, attached to 1994-11-22

Review by fhqwhgads

fhqwhgads This review is occasioned by the LivePhish archival release. At this point, nearly 3 weeks after the conclusion of my favorite post-breakup (or 3.0) Phish tour, Summer 2015, listening to pre-hiatus or 1.0 Phish, and perhaps especially Fall '94 Phish, is in some ways a different enterprise. You might've heard the Funky Bitch -> Jam -> Yerushalayim Shel Zahav as filler on Live Phish 18, and I suppose that's the meat of the show if you're a jamhound, but when I'm with 11/22/94, it enjoys myself.

Type II had become a phixture by August '93, but some of the Type I songs in the first set seem to blur the boundaries between Type I and II, referring specifically to Foam (which has what I would contend is a "silent jam" portion--replete with "shushing.") Guyute has a slightly atypical intro, not to mention a seemingly different timbre to Page's clavinet than what we hear circa 2015. The vocals in this show are finely tuned, though we get some typically Phishy embellishments and variations that don't crop up quite as often in the "Common Era," if you will. Bouncing Around the Room has a zip to it, and Down with Disease boasts some fine machine-gun Trey.

Now to business: the aforementioned sequence that appears on Live Phish 18! The Funky Bitch jam covers a lot of territory even considering its near-30-min. length, veering from blues, to pre-97 funk that seems truer to the "cow funk" moniker as bestowed in The Phish Book than that of '97 and onwards, at least in the synaesthetic sense that the term conjures up images of a perhaps less streamlined--or professional--variety of the polyrhythmic grooving that wouldn't be as musically goofy again by the time Phunk became the theme of arguably that entire year.

The Beatles covers are very appealing to me as a big Beatles fan and a big fan of Phish covering the Beatles, and the bluegrass segment of the show that somehow segues out of Big Black Furry Creature From Mars is accomplished both musically and vocally. I think if I'd been seeing Phish in '94, I wouldn't've tired at all of the frequent mini-hootenannies that popped up in a lot of the shows that year. Harry Hood displays hallmarks of this era of Phish, and is in my opinion one of the signature songs that best exemplify the spirit of '94, along with probably Reba, You Enjoy Myself, and Tweezer, among others (though Tweezer proved representative for different reasons.) Highway to Hell serves as a fun, irreverent, but seemingly effortless victory lap, and oh yeah, this show also has a Lizards encore. ;)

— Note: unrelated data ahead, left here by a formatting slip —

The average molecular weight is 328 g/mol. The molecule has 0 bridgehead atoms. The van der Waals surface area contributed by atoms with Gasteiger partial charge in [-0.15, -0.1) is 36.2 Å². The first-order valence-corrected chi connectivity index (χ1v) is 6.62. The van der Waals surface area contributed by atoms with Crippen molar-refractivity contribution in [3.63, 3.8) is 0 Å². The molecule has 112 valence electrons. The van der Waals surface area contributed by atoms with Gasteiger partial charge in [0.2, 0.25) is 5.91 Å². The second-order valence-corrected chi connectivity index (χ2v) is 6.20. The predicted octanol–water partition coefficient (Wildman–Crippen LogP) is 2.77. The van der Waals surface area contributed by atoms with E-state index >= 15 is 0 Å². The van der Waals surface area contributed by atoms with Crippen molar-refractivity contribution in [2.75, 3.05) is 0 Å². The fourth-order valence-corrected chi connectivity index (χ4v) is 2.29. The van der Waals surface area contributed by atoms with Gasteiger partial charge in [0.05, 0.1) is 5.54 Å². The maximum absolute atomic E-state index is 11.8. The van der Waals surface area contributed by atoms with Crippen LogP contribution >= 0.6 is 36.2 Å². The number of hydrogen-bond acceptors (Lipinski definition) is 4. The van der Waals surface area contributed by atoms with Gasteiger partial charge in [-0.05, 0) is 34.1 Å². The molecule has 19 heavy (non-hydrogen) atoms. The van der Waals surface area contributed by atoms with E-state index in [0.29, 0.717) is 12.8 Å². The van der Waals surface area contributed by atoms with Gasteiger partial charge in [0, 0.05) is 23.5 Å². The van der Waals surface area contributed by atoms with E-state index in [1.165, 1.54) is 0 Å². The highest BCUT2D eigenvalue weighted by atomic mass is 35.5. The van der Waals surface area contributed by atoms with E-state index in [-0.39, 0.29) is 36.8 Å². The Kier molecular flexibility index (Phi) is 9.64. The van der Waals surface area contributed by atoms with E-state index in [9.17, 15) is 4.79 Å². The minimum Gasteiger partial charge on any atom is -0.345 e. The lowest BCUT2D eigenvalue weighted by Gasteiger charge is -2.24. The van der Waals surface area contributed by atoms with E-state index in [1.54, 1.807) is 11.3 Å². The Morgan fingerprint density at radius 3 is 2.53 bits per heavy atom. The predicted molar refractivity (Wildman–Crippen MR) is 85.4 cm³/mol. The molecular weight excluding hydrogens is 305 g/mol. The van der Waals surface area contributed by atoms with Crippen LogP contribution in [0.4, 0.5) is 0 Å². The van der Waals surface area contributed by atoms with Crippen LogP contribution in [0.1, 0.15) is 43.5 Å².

Overall, a 5-star show to my ears that certainly merits official release, and one in which a different stripe of phandom may be on display. We know that Phish shows form out of a potpourri of factors, not least of which is the attentiveness, energy, and courtesy of the audience. It's nice to hear how appreciative phans were on this Tuesday night almost 21 years ago: how aware they seem to be that they were witnessing magic that would continue to evolve through the genuine joie-de-vivre that most characterizes Phish music--to me, at least--and the kindness of fellow music lovers who at this point in Phishtory were in on what was still part secret, part invitation--or even dare--to take the highway to the great divide of one's youthful enthusiasm for adventure, be it solely musical, or for many of these adventurers, something much greater than the sum of its parts.


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